I thought I could distance myself from the hype, as Kanye West’s latest album, The Life of Pablo approached its release date on Feb. 11. As Kanye fumbled between different album titles, “Swish” and then “Waves,” my expectations for the record began to escalate. Kanye adjusted tracklist structures and created different acts for his album, updating his fans through Twitter. The day of his live-streamed Madison Square Garden Yeezy fashion show, I found myself apprehensive or almost fearful that Kanye West wouldn’t be able to deliver. I was wrong.
It’s a struggle being a Kanye fan, having to detach yourself from his larger-than-life persona. His off-the-cuff moments leave you scratching your head or applauding his relentless fight for authenticity. While most pop stars use a team of advisors to curate a perfect image, Kanye simply walks through the life with unrelenting confidence — sometimes with disastrous results.
The Life of Pablo is a combination of all things Kanye: confident, emotional and introspective. Last year, West gave a lecture at Oxford University where he said, “My goal, if I was going to do art, fine art, would have been to become Picasso or greater.”
The same way that Picasso went through artistic periods of experimentation, such as the blue period or cubism. Kanye has continued to transform his sound through each record, the perfectionist and obsessive attention to detail on My Beautiful Dark Twisted Fantasy was scrapped during his Yeezus era, which incorporated a more aggressive and razor-sharp attitude.
The Life of Pablo is an amalgamation of all the previous eras that culminates to a distorted — sometimes haphazard — album, but it is still a piece of music that is undeniably phenomenal.
“Ultralight Beam,” the first track of the album, could be one of Kanye’s most captivating in recent memory. The first sound on the album is gospel chords that adorn the track beautifully as Kanye West, a choir and featured guest, The Dream, sing “I’m tryna keep my faith/ We on a Ultralight Beam, We on a Ultralight Beam/ This is a God dream/ This is Everything.” Chance the Rapper manages to stand out as a highlight on the album, generating a powerful moment of catharsis during the Saturday Night Live performance of “Ultralight Beam.” Chance raps with a boldness and maturity that lifts the track to another level, “This is my part, nobody else speak/ This is my part, nobody else speak/ This little light of mine/ Glory be to God, yeah.”
Kanye recently described The Life of Pablo as “a gospel album with a lot of cursing on it”; the theme of religion runs deeply throughout the record but it can sometimes be overshadowed by the ridiculousness of some of West’s lyrics. The now notorious line about Taylor Swift on the track, “Famous,” reveals some of the shakier moments on The Life of Pablo. “I feel like me and Taylor might still have sex/ Why? I made that bitch famous,” West raps. The line is both tasteless and a sign of West’s classic bravado.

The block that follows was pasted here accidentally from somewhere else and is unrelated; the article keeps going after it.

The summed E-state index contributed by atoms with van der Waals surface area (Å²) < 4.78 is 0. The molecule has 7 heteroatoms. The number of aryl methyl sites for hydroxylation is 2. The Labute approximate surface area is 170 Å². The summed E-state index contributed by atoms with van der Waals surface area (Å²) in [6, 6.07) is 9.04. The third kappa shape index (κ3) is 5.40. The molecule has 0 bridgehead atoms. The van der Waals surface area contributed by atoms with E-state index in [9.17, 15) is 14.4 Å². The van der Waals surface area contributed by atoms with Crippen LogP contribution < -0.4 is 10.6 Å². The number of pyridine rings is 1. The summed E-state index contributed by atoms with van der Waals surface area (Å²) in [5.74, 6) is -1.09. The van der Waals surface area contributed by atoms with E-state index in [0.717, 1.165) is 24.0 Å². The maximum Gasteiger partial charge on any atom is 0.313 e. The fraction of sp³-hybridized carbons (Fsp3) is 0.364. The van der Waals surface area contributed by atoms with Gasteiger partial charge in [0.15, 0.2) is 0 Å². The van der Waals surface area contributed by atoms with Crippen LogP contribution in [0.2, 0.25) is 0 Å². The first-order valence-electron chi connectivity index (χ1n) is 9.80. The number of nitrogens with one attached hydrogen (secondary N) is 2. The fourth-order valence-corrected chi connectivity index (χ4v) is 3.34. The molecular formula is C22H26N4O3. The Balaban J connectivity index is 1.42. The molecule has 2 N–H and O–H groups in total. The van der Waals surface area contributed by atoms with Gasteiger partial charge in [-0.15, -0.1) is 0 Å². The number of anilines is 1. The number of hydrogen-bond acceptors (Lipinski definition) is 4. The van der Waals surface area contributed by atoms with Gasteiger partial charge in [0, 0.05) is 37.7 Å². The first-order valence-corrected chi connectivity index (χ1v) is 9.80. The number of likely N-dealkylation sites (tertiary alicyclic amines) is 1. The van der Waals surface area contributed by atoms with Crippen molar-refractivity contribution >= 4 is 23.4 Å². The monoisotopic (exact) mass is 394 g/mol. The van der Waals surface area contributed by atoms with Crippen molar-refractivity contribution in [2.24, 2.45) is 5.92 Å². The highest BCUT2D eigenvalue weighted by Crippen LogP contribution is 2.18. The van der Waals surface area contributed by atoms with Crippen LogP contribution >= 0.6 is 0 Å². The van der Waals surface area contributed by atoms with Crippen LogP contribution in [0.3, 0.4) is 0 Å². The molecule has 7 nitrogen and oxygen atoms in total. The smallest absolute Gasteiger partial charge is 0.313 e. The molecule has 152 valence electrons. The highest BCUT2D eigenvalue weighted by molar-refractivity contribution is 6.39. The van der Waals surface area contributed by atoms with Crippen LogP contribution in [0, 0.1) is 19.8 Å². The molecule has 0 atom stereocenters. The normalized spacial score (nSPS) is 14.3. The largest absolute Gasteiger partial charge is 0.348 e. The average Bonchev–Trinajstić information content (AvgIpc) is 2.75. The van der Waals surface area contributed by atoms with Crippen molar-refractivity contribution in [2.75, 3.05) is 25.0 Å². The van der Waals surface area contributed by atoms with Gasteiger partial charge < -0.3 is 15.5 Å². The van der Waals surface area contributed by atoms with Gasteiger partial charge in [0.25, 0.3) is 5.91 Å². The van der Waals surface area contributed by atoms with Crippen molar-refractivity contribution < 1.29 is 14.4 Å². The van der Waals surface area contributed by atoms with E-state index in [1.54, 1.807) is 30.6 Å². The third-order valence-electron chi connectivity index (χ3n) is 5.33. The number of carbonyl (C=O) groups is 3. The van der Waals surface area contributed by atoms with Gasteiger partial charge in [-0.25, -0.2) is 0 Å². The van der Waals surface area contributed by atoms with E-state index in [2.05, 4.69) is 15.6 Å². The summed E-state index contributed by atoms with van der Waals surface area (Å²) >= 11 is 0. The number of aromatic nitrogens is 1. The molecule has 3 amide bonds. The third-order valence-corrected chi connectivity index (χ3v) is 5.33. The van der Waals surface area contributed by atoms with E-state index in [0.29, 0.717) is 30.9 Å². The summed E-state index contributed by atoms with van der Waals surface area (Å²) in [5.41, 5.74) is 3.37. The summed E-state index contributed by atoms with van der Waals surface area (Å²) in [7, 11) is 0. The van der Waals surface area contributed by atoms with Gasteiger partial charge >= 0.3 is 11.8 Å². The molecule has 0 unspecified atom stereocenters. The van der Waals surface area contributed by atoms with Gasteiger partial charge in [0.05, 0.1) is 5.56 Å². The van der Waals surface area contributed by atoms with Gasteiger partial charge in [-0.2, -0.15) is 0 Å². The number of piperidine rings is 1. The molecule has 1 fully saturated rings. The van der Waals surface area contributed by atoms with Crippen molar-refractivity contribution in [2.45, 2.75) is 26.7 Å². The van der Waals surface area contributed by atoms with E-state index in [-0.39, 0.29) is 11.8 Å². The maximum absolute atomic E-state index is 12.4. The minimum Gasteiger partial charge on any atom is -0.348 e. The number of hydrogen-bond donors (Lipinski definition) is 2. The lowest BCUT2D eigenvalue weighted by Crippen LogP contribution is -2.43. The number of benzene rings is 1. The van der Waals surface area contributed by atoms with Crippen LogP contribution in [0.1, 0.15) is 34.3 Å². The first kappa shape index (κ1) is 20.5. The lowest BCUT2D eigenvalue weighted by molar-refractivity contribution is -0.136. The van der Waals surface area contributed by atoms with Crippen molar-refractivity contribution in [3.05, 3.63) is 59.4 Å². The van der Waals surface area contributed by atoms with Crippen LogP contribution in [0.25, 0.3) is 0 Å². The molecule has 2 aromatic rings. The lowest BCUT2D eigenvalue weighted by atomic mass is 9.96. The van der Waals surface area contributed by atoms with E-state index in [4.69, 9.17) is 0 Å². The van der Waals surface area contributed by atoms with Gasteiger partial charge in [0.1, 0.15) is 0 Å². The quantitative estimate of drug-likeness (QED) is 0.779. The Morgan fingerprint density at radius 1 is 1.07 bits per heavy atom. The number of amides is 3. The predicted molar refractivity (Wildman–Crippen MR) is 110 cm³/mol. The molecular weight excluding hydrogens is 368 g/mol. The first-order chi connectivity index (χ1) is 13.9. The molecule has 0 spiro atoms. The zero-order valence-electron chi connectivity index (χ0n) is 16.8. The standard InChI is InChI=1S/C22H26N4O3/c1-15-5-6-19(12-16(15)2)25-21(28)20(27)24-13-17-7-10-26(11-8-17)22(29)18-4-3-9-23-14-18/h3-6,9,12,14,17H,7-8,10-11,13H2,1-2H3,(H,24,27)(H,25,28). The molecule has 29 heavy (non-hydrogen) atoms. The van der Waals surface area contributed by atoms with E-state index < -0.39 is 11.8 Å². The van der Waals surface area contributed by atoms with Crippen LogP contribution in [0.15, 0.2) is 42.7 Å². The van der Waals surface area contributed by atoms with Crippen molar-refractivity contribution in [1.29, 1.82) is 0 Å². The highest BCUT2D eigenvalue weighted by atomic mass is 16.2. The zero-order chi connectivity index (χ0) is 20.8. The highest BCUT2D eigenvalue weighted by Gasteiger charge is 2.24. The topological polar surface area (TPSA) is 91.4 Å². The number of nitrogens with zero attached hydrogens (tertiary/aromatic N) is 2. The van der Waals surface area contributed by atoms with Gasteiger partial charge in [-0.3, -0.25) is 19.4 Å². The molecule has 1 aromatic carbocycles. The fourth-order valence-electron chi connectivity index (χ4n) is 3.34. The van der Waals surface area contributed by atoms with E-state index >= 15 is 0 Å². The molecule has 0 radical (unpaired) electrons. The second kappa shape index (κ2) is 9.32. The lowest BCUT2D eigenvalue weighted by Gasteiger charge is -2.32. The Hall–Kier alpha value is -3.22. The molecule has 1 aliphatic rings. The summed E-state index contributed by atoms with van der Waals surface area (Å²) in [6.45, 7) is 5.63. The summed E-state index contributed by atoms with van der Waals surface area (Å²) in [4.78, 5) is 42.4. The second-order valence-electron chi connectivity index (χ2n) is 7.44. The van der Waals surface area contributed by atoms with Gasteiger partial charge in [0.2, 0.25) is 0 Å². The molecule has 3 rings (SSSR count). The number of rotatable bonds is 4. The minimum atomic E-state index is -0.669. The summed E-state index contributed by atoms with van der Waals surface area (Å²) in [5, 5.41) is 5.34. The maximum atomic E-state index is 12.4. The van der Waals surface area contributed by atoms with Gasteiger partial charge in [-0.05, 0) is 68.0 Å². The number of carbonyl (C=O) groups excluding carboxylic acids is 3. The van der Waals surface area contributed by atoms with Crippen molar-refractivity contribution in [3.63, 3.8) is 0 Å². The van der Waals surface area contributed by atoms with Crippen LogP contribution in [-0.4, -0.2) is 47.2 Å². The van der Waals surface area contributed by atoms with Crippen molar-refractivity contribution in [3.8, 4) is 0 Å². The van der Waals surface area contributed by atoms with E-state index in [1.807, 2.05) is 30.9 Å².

Despite some lyrical setbacks, Kanye still has the ability to craft an engaging body of work. West casts his albums like an auteur film director, combining budding artists and producers along with legendary artists to create an enhanced musical experience. The album credit of The Life of Pablo features countless names, some of whom are never heard on the record. The song “30 Hours” features writing credits to Drake and Pharrell. Chance the Rapper also receives credit on five tracks. Kanye’s greatest strength may be his ability to seek out talented individuals and allow them to add their talents to his own vision.
The Life of Pablo may feel incomplete to some listeners. The overall sound of this record is much more difficult to describe or even comprehend. The record bounces around ideas like a game of pong.
“Real Friends,” a track that features Ty Dolla $ign and that was previously released as a GOOD Friday track, sounds like an old cut from My Beautiful Dark Twisted Fantasy, and the same could be said for “No More Parties in LA,” a track that features Kendrick Lamar. Feedback is another track that could have easily blended in nicely with Yeezus. “Fade,” a track that was premiered a year ago along with the Yeezy Season 2 fashion show feels disconnected compared to the rest of the album. The Life of Pablo is both bizarre and wonderful all at the same time: It solidifies West’s legacy as one of the most creative hip-hop artists of our generation.
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